2019 Zhu Family Center Award for Excellence in Cancer Risk Prevention and
Early Detection Research
Jason Y.H. Chang, PhD is currently a postdoctoral research associate in Prof. Darrell Irvine’s lab at the Koch Institute for Integrative Cancer Research at MIT. His research is focused on the development of nanotechnologies for HIV vaccine and the detection of cell-free miRNA in cancer models. Prior to MIT, he obtained his PhD in Bioengineering from Imperial College London where his doctoral research focused on ocular biomechanics and drug delivery platforms for glaucoma. After completing his PhD in 2016, he joined Dr. Sylvain Ladame’s group to help develop different platform technologies for prostate cancer diagnosis based on sensing of circulating miRNA biomarkers from liquid biopsies using engineered oligonucleotide-templated reactions. He is currently developing minimally-invasive technologies to detect cell-free miRNA from skin interstitial fluid extracted from cancer patients, through a collaborative project between the Irvine and Ladame labs.
Michael Dykstra earned a bachelor’s degree in physics from Grand Valley State University in 2015 and now is a 4th year medical student at Harvard interested in improving cancer care in low and middle-income countries with an emphasis on early diagnosis. He spent the 2018-2019 academic year living and working in Botswana, where he investigated the outcomes for a community-based clinical breast exam screening program. He found that one week of community screening annually for 4 years detected 11 cancer among 2362 women over age 40 screened, with a trend toward smaller tumors compared to Botswana as a whole. In countries like Botswana where triple modality therapy is available for all citizens, this strategy has potential to reduce breast cancer morbidity and mortality with relatively low healthcare system utilization. Michael plans to do residency in radiation oncology following his graduation from medical school in 2020.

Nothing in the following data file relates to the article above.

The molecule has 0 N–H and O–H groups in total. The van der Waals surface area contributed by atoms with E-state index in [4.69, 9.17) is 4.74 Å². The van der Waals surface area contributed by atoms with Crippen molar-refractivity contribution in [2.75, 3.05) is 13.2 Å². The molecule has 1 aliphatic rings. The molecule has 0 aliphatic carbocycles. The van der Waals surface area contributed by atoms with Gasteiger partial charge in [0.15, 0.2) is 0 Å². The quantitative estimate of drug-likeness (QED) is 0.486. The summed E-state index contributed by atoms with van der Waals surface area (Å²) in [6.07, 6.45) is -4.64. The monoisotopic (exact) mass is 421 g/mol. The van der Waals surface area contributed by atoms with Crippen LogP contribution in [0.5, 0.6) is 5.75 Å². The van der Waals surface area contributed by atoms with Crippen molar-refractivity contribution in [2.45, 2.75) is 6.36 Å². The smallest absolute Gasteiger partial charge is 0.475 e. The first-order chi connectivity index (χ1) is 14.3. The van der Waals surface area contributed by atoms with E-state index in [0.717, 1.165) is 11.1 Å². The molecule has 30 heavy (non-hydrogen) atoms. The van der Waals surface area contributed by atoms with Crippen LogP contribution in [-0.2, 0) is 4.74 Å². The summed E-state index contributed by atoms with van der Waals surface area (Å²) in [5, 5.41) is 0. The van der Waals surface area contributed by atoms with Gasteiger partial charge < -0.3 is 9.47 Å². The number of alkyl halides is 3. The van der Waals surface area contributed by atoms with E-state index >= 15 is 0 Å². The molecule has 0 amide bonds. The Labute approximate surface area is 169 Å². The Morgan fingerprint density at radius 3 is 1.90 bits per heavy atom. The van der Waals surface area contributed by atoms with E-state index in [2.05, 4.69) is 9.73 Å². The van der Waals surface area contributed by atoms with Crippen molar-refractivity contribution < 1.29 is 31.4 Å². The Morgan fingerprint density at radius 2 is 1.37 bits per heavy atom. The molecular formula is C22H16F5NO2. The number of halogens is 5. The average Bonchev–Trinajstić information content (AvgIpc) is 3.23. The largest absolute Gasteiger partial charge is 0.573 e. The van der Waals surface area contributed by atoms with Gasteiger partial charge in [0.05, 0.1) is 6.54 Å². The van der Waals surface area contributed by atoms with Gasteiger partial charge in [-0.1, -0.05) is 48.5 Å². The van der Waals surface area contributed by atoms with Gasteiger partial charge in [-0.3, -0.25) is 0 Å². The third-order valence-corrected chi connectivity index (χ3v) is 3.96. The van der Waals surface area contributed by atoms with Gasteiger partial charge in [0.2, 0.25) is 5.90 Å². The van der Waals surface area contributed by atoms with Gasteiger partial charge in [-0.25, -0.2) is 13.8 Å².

Yue Liu, MD is a postdoctoral research fellow in cancer epidemiology at Brigham and Women’s Hospital and Harvard Medical School, Boston. She got her MD degree from Beijing University of Chinese Medicine. Her primary research has focused on cancer prevention and cancer survivorship. Her major interest includes examining cancer risk factors and determinants of cancer patient outcomes on the population level, by using the databases of the Harvard cohorts (the Nurses’ Health Studies and the Health Professionals Follow-up Study). She is also interested in elucidating the biological mechanisms of lifestyle-environment interaction and cancer. In addition, Dr. Yue Liu’s experience in clinical training has inspired her to share perspective on how to strengthen the healthcare workforce, and how to improve access to healthcare for the developing countries at large. She has authored over 15 manuscripts published in journals including BMJ, The Lancet, and JAMA Oncology. In 2019, her poster entitled “Plant-based and animal-based low-carbohydrate diets and risk of hepatocellular carcinoma among US men and women” was selected as a winner of The Zhu Family Center Award for Excellence in Cancer Risk Prevention and Early Detection Research.